"Photolytic Generation of Benzhydryl Cations and Radicals from Quaternary Phosphonium Salts: How Highly Reactive Carbocations Survive Their First Nanoseconds"J. Ammer, C. F. Sailer, E. Riedle and H. Mayr
J. Am. Chem. Soc. 134, 11481−11494 (2012)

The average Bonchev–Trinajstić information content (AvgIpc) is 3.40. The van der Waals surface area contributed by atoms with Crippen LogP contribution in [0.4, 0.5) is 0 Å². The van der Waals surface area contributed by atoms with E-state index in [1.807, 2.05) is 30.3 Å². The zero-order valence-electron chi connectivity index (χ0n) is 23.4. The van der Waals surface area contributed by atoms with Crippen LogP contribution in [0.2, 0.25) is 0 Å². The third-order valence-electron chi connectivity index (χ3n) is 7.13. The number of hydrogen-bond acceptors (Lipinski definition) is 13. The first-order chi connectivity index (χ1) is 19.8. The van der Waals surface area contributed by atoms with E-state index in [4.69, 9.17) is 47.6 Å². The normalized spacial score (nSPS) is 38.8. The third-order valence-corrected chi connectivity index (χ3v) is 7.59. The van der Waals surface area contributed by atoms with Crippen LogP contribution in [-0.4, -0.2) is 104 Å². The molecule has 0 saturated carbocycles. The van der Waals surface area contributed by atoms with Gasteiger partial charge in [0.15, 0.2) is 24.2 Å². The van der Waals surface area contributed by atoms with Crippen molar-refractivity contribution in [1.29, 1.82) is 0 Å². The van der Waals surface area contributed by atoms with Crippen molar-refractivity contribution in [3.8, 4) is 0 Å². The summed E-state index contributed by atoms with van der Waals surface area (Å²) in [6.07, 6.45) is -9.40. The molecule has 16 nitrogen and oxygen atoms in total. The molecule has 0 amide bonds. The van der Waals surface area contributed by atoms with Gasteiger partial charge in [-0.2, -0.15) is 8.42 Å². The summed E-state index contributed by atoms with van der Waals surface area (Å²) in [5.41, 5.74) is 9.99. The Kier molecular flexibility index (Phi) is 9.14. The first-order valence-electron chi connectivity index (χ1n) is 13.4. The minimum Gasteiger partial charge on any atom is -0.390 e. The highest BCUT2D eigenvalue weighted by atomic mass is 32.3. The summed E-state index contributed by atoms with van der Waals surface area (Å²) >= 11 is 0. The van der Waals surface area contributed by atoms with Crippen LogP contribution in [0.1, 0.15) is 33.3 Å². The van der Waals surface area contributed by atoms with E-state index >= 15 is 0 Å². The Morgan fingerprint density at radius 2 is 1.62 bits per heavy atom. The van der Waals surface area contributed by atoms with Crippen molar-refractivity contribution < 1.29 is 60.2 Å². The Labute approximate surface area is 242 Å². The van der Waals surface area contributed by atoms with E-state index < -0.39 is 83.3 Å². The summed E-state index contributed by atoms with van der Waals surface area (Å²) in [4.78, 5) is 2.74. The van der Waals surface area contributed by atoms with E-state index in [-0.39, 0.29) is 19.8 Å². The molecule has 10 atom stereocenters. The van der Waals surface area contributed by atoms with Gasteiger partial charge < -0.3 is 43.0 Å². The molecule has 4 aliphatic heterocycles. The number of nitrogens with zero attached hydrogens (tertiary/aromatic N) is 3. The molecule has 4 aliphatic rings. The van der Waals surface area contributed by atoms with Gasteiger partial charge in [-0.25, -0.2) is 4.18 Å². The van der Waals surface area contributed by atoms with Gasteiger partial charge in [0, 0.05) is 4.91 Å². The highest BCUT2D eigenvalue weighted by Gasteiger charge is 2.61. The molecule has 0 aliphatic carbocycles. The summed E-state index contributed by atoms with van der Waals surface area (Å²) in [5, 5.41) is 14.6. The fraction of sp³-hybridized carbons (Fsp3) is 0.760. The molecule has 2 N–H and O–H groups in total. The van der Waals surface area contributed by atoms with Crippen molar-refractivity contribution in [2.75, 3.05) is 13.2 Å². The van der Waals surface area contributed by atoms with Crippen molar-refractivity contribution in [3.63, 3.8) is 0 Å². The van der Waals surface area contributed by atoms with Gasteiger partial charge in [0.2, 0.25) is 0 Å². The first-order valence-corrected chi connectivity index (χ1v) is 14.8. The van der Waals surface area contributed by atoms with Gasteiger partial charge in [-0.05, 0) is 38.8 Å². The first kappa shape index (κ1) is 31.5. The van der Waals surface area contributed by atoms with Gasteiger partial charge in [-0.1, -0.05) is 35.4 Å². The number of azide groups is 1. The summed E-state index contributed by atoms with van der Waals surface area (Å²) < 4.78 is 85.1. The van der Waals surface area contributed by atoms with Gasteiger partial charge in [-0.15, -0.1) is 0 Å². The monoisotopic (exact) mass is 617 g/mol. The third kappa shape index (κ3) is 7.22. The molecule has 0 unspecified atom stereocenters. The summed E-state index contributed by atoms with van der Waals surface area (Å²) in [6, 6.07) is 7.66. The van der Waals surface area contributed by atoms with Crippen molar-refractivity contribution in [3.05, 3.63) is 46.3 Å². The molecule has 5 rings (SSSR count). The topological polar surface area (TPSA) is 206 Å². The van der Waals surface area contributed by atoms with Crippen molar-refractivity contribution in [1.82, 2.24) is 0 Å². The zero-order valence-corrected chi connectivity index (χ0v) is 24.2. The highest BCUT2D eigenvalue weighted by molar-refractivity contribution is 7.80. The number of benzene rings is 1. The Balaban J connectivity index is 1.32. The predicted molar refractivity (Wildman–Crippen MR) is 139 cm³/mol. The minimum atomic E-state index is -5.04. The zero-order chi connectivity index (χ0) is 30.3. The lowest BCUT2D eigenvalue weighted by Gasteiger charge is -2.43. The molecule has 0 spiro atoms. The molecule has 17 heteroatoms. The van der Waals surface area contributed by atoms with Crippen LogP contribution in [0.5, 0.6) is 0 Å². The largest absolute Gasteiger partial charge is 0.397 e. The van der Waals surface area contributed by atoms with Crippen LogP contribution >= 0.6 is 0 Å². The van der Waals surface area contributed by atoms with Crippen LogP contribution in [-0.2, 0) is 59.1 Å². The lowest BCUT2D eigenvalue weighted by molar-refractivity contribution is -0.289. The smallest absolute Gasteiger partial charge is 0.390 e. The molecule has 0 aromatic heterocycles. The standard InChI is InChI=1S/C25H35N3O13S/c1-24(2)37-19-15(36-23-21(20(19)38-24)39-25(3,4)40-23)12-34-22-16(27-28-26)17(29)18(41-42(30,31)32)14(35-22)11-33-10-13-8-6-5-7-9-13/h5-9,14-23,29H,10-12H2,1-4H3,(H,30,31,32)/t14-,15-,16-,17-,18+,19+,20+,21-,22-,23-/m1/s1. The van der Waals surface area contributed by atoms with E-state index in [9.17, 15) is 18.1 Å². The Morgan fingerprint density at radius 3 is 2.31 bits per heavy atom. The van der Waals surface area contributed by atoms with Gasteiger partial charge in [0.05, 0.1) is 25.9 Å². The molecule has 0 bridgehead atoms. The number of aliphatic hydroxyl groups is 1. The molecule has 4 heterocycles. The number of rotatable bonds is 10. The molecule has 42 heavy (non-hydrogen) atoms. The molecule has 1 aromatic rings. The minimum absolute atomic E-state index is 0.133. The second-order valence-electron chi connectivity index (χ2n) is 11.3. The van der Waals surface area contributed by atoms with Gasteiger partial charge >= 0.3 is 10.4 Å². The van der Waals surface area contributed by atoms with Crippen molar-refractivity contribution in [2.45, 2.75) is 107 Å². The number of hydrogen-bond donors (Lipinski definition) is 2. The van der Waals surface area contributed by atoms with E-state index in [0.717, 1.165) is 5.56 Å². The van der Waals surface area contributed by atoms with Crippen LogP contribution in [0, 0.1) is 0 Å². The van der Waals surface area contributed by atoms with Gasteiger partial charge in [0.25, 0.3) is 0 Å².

UV irradiation (266 or 280 nm) of benzhydryl triarylphosphonium salts Ar2CH–PAr3+ X- yields benzhydryl cations Ar2CH+ and/or benzhydryl radicals Ar2CH•. The efficiency and mechanism of the photo-cleavage were studied by nanosecond laser flash photolysis and by ultrafast spectroscopy with a state-of-the-art femtosecond transient spectrometer. The influences of the photo-electrofuge (Ar2CH+), the photo-nucleofuge (PPh3 or P(p-Cl-C6H4)3), the counterion (X- = BF4-, SbF6-, Cl-, or Br-) and the solvent (CH2Cl2 or CH3CN) were investigated. Photogeneration of carbocations from Ar2CH–PAr3+BF4- or SbF6- is considerably more efficient than from typical neutral precursors (e.g., benzhydryl chlorides or bromides). The photochemistry of phosphonium salts is controlled by the degree of ion pairing, which depends on the solvent and the concentration of the phosphonium salts. High yields of carbocations are obtained by photolyses of phosphonium salts with complex counterions (X- = BF4- or SbF6-), while photolyses of phosphonium halides Ar2CH–PPh3+ X- (X- = Cl- or Br-) in CH2Cl2 yield benzhydryl radicals Ar2CH• due to photo-electron transfer in the excited phosphonium halide ion pair. At low concentrations in CH3CN, the precursor salts are mostly unpaired, and the photo-cleavage mechanism is independent of the nature of the counter-anions. Dichloromethane is better suited for generating the more reactive benzhydryl cations than the more polar and more nucleophilic solvents CH3CN or CF3CH2OH. Efficient photo-generation of the most reactive benzhydryl cations (3,5-F2-C6H3)2CH+ and (4-(CF3)-C6H4)2CH+ was only achieved using the photo-leaving group P(p-Cl-C6H4)3) and the counter-anion SbF6- in CH2Cl2. The lifetimes of the photogenerated benzhydryl cations depend greatly on the decay mechanisms, which can be reactions with the solvent, with the photo-leaving group PAr3, or with the counter-anion X- of the precursor salt. However, the nature of the photo-leaving group and the counterion of the precursor phosphonium salt do not affect the rates of the reactions of the obtained benzhydryl cations toward added nucleophiles. The method presented in this work allows us to generate a wide range of donor- and acceptor-substituted benzhydryl cations Ar2CH+ for the purpose of studying their electrophilic reactivities.
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